The inspiration from re-reading Faulkner’s book, plus many years of thinking about reliable food production in a changing world – where inputs may no longer be available – has made me ask, “Why should we be importing organic matter to supplement our home-made compost when we can grow it right here”? So, we have determined to be ever more self-reliant and maintain the fertility of our soil without purchased compost. We will pursue that goal by 1.) shallow incorporation of all crop residues right after harvest (which means we avoid the work of taking them to the compost area.) And 2.) immediate planting of a green manure crop that is part of a carefully thought-out sequence of year-round, grown-on-site grass and legume green manures keyed to the vegetable crop that will come next in the rotation. It is my expectation that a rotation of those green manure residues will be as effective at maintaining soil fertility as the 1/4 inch of purchased compost we have been applying before each new crop.
I will choose grasses for green manures where I want maximum organic matter (winter rye meets that criterion better than any other green manure) and will choose legumes where the subsequent crop will benefit from the extra nitrogen. Mixtures of the two such as field peas and oats fulfil both criteria and work well as a fall cover that will winter-kill prior to an early spring vegetable sowing. For a summer green manure, buckwheat effectively smothers weeds and can be more quickly followed by a subsequent vegetable crop because it decomposes so easily. (Normally we wait a full three weeks after most green manures are shallowly mixed in before replanting in order to allow the soil to successfully digest the added organic matter.) If we need deeper rooting species to break up a hardpan, we can incorporate other options like annual alfalfa, chicory, or tillage radish into our mixes. I also like annual rye grass because it has the type of extensive fine root system that I have always thought best for soil improvement. One further green manure we have found useful is a late-summer planted crop of a high-glucosinolate mustard variety on a field coming out of long-term pasture in order to knock back the wireworms before carrot or potato crops.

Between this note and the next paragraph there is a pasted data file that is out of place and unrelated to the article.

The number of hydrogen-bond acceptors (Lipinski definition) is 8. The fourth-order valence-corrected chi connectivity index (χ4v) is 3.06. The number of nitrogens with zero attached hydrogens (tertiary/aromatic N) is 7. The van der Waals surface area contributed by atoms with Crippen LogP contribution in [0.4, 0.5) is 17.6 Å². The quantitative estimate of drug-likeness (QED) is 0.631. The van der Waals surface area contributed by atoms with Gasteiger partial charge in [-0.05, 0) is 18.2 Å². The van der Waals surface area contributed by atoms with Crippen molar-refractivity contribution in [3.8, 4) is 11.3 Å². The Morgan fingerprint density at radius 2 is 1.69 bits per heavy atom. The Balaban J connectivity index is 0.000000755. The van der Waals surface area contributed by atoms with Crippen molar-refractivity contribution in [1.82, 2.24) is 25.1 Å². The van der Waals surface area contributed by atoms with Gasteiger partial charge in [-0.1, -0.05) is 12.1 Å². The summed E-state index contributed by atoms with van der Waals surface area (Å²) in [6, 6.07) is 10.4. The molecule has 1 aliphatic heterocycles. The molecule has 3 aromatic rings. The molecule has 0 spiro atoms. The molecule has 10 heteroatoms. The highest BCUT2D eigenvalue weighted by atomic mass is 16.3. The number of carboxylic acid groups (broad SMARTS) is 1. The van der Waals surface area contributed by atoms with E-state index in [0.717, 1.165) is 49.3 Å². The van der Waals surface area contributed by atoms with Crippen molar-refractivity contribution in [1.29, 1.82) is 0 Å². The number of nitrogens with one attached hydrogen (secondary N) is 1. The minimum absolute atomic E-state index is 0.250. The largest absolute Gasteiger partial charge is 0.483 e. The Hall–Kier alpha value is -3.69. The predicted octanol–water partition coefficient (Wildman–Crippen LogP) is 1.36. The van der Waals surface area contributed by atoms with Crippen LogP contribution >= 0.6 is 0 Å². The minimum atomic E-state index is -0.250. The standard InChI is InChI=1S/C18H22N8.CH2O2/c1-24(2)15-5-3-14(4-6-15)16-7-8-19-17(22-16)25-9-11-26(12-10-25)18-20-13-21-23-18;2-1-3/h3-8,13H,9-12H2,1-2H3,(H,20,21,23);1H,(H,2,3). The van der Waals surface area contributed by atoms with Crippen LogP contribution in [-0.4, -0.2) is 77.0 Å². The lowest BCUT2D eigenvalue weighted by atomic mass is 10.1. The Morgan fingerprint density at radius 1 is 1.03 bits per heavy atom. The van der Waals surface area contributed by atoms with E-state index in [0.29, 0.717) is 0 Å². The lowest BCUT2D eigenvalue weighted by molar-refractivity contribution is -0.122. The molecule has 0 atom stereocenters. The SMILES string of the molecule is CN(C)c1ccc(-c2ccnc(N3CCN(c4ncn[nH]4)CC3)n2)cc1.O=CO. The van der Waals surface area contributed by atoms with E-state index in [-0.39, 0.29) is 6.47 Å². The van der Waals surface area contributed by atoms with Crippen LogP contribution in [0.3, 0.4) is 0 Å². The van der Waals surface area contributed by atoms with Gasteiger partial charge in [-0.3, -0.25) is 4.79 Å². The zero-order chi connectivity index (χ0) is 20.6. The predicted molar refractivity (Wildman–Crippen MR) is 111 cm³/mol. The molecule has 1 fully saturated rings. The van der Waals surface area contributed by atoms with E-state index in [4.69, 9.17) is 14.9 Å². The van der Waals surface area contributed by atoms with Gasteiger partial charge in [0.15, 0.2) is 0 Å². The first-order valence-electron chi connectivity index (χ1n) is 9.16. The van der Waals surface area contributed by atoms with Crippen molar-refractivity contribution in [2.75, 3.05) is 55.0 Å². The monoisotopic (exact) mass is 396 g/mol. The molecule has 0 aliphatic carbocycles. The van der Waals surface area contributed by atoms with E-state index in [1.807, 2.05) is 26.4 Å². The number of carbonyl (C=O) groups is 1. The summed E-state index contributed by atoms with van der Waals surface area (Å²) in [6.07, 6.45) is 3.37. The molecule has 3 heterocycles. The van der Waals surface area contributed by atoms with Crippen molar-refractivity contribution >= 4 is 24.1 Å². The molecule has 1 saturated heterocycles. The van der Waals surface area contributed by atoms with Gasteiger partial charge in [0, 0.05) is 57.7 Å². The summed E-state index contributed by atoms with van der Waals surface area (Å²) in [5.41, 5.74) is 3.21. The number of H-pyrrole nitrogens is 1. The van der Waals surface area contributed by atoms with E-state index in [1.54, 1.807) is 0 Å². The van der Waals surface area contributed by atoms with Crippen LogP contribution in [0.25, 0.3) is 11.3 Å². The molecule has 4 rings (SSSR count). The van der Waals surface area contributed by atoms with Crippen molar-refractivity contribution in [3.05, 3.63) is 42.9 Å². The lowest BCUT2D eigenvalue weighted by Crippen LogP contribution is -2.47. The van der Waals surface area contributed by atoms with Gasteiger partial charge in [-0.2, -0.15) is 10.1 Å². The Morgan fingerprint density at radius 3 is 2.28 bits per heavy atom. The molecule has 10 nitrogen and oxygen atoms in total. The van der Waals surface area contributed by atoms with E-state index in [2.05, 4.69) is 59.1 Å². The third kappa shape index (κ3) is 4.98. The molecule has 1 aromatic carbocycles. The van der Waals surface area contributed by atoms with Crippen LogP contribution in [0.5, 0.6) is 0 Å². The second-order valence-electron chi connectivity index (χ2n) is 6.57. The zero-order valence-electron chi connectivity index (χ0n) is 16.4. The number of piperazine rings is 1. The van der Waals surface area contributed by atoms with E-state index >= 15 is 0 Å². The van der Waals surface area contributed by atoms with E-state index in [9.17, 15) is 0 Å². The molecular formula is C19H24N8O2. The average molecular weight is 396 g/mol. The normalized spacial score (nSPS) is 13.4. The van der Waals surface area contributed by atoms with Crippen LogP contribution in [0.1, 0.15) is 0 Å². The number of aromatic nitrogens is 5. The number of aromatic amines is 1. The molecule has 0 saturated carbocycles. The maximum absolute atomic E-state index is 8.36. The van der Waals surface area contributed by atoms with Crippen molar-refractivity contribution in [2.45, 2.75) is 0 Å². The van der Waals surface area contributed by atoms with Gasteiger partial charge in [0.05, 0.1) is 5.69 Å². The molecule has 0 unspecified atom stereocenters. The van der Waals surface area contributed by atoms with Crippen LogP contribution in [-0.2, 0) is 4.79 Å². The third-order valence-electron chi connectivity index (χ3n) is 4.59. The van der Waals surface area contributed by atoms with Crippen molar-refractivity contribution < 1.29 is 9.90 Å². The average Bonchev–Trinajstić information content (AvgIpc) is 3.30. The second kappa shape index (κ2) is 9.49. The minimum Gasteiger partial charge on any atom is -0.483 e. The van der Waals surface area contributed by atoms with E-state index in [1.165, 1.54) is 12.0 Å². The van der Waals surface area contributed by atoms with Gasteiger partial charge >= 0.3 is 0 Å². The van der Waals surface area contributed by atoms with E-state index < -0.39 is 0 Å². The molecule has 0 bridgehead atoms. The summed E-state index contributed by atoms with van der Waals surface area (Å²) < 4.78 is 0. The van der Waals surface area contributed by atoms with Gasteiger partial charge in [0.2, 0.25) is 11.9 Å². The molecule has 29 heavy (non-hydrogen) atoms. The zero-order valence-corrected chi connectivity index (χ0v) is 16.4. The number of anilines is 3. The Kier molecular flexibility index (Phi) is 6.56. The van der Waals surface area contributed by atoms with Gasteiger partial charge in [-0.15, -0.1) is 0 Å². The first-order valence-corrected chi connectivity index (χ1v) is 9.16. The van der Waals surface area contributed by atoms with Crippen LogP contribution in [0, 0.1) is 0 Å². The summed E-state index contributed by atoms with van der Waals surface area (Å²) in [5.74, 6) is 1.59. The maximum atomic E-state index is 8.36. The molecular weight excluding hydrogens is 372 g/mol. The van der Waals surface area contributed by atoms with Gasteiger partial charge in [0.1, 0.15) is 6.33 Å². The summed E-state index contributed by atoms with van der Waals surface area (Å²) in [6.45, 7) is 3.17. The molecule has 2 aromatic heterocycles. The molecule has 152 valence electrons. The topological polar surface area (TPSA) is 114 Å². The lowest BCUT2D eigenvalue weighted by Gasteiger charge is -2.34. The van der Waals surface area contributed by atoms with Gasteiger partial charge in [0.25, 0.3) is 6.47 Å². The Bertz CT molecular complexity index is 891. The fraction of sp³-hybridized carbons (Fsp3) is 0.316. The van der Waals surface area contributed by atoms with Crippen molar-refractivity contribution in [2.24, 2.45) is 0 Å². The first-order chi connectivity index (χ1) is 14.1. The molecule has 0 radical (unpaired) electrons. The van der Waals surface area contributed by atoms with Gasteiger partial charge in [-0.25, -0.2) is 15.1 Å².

The response to Plowman’s Folly when it was first published is an interesting story. Surprisingly, even J. I. Rodale (publisher of Organic Gardening magazine) seemed not to notice how Faulkner’s most radical claims – no need for chemical fertilizers, healthier plants that resist pests, diminished weed pressure because buried weed seeds are not brought back to the surface from down below – fit right in with the organic system he was promoting. In Pay Dirt (1945) Rodale wrote a whole chapter criticizing the no-plow concept without apparently having noticed Faulkner’s emphasis on the value of soil organic matter and his linking of plant health and human health to a healthy soil. William Albrecht was initially dismissive of Faulkner’s reliance on the natural world as a model for agriculture, but he eventually came around to see value in Faulkner’s ideas. An important ally was Louis Bromfield who devoted chapter XII of Pleasant Valley (1946) to “The Business of ‘Plowman’s Folly’”. Bromfield concluded his comments by stating,